Leonard pitched only moderately well for Detroit from 1919-21, winning 35 and losing 43. During that period he wrangled frequently and bitterly with Tigers' manager Ty Cobb. When Tigers' owner Frank Navin tried to make Leonard swallow a salary cut from the $9,000 he made in 1921, Leonard again bolted for the Coast, pitching the next two seasons for Fresno.

Returning to OB and the Tigers in mid-August, 1924, Leonard picked up his feud with Cobb while working to a 3-2 record. The feud reached a peak in 1925, when Cobb hung Leonard out to dry in a July 14 game against the A's. Cobb left Leonard on the mound for the entire game while the A's racked up a dozen runs.

Five days later, against the Yankees, Leonard was ahead 12-4 in the fifth inning when Cobb yanked him off the mound. Leonard got the win, 18-12, bringing his record for the year to 11-4, but was released, ending his pro career . . . but not his hatred of Ty Cobb.

A year later, Leonard approached American League president Ban Johnson about what he claimed was a conspiracy by Cobb and Cleveland Indians manager Tris Speaker to throw a game on Sept. 24, 1919, so that Cobb's Tigers could win third-place money. Leonard presented letters from some of the parties containing references to bets having been placed on the game.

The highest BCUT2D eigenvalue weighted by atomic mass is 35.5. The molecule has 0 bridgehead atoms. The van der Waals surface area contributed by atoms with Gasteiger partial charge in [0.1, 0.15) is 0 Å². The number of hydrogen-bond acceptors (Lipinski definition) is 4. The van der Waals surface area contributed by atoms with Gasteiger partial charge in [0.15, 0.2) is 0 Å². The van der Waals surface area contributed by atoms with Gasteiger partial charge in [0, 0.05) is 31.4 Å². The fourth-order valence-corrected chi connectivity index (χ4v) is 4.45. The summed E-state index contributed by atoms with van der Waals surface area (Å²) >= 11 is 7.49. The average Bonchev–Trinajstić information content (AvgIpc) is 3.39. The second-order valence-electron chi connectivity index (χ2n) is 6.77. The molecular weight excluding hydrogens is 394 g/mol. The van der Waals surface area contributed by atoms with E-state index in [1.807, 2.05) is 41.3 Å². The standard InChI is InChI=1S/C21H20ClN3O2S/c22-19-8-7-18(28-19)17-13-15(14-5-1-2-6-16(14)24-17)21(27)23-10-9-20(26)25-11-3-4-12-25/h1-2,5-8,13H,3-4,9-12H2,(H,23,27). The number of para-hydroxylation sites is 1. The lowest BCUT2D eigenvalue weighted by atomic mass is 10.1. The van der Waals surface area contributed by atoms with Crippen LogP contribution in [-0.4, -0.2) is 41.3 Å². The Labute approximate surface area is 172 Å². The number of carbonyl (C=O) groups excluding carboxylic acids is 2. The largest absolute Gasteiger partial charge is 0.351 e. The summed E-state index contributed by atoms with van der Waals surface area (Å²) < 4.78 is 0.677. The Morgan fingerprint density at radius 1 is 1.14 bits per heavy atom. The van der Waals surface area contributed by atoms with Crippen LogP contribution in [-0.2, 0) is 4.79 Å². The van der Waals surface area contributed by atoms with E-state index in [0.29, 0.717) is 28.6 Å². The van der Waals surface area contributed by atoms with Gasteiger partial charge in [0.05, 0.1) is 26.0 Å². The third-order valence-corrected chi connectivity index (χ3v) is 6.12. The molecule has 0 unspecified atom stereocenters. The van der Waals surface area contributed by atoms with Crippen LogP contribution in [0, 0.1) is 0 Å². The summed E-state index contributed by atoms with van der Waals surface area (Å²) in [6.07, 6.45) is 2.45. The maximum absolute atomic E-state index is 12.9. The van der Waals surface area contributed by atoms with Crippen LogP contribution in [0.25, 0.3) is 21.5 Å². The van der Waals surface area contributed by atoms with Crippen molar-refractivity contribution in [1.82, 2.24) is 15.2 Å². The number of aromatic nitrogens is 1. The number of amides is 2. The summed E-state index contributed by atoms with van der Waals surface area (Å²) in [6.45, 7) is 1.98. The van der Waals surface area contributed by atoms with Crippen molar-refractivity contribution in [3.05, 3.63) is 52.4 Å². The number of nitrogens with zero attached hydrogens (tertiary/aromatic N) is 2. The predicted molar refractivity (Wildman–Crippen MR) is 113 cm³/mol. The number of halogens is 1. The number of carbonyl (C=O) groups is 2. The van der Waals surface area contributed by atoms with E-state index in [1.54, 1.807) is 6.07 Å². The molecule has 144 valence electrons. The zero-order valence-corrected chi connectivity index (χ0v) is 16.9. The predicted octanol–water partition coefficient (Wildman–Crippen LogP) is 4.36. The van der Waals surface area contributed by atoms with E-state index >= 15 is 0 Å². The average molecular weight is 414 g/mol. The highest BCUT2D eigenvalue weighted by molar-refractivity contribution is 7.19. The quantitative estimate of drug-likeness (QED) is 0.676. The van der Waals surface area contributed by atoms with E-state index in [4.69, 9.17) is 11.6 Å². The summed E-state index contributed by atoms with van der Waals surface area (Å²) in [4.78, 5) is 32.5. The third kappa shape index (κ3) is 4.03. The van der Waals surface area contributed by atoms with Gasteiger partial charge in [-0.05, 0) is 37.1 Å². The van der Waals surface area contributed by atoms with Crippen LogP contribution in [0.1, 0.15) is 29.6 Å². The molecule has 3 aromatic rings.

Johnson took the allegations seriously, and his investigation forced Cobb and Speaker to resign their managers' positions, though they remained in the league as players for the 1927 season, Cobb with the A's and Speaker with the Senators. When baseball ccommissioner Kenesaw Mountain Landis began his own investigation, but when Leonard refused to leave his California home to travel to Landis' office in Chicago to back up his allegations, the commissioner's inquiry died.

1916 M101-5 blank back.
All of this has been reported in baseball journals and books, but I found, in the 1953 Sporting News account, a tidbit I had not seen before.

In the article headlined "Dutch Leonard Good Businessman Back in 1910," the sporting weekly said, "It was not generally known, but Ban Johnson, when president of the American League, paid Leonard $25,000 for a special service, presumably in assisting him in checking on reported gambling."